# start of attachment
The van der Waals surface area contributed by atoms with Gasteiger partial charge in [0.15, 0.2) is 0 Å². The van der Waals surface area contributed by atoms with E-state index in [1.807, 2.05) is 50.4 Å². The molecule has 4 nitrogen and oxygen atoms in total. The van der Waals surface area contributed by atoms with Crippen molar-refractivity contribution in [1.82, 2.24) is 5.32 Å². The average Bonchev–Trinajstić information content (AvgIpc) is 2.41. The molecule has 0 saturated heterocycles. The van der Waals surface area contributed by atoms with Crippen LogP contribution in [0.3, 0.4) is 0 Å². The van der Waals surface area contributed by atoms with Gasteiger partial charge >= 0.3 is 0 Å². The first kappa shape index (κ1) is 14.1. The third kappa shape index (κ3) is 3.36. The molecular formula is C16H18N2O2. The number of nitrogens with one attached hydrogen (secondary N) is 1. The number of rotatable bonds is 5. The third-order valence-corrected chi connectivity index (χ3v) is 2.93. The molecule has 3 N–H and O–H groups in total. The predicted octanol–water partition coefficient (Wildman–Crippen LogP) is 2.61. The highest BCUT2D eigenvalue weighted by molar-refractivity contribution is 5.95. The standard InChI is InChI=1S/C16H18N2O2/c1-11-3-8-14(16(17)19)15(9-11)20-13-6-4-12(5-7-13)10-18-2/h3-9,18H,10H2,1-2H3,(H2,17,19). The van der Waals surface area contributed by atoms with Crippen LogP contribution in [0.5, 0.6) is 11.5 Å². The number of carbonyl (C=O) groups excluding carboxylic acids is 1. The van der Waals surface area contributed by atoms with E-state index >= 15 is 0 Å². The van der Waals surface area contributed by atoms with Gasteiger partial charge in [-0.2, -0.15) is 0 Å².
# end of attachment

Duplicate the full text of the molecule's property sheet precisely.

The van der Waals surface area contributed by atoms with Gasteiger partial charge in [0.15, 0.2) is 0 Å². The van der Waals surface area contributed by atoms with E-state index in [1.807, 2.05) is 50.4 Å². The molecule has 4 nitrogen and oxygen atoms in total. The van der Waals surface area contributed by atoms with Crippen molar-refractivity contribution in [1.82, 2.24) is 5.32 Å². The average Bonchev–Trinajstić information content (AvgIpc) is 2.41. The molecule has 0 saturated heterocycles. The van der Waals surface area contributed by atoms with Crippen LogP contribution in [0.3, 0.4) is 0 Å². The van der Waals surface area contributed by atoms with Gasteiger partial charge >= 0.3 is 0 Å². The first kappa shape index (κ1) is 14.1. The third kappa shape index (κ3) is 3.36. The molecular formula is C16H18N2O2. The number of nitrogens with one attached hydrogen (secondary N) is 1. The number of rotatable bonds is 5. The third-order valence-corrected chi connectivity index (χ3v) is 2.93. The molecule has 3 N–H and O–H groups in total. The predicted octanol–water partition coefficient (Wildman–Crippen LogP) is 2.61. The highest BCUT2D eigenvalue weighted by molar-refractivity contribution is 5.95. The standard InChI is InChI=1S/C16H18N2O2/c1-11-3-8-14(16(17)19)15(9-11)20-13-6-4-12(5-7-13)10-18-2/h3-9,18H,10H2,1-2H3,(H2,17,19). The van der Waals surface area contributed by atoms with Crippen LogP contribution in [0.5, 0.6) is 11.5 Å². The number of carbonyl (C=O) groups excluding carboxylic acids is 1. The van der Waals surface area contributed by atoms with E-state index >= 15 is 0 Å². The van der Waals surface area contributed by atoms with Gasteiger partial charge in [-0.2, -0.15) is 0 Å².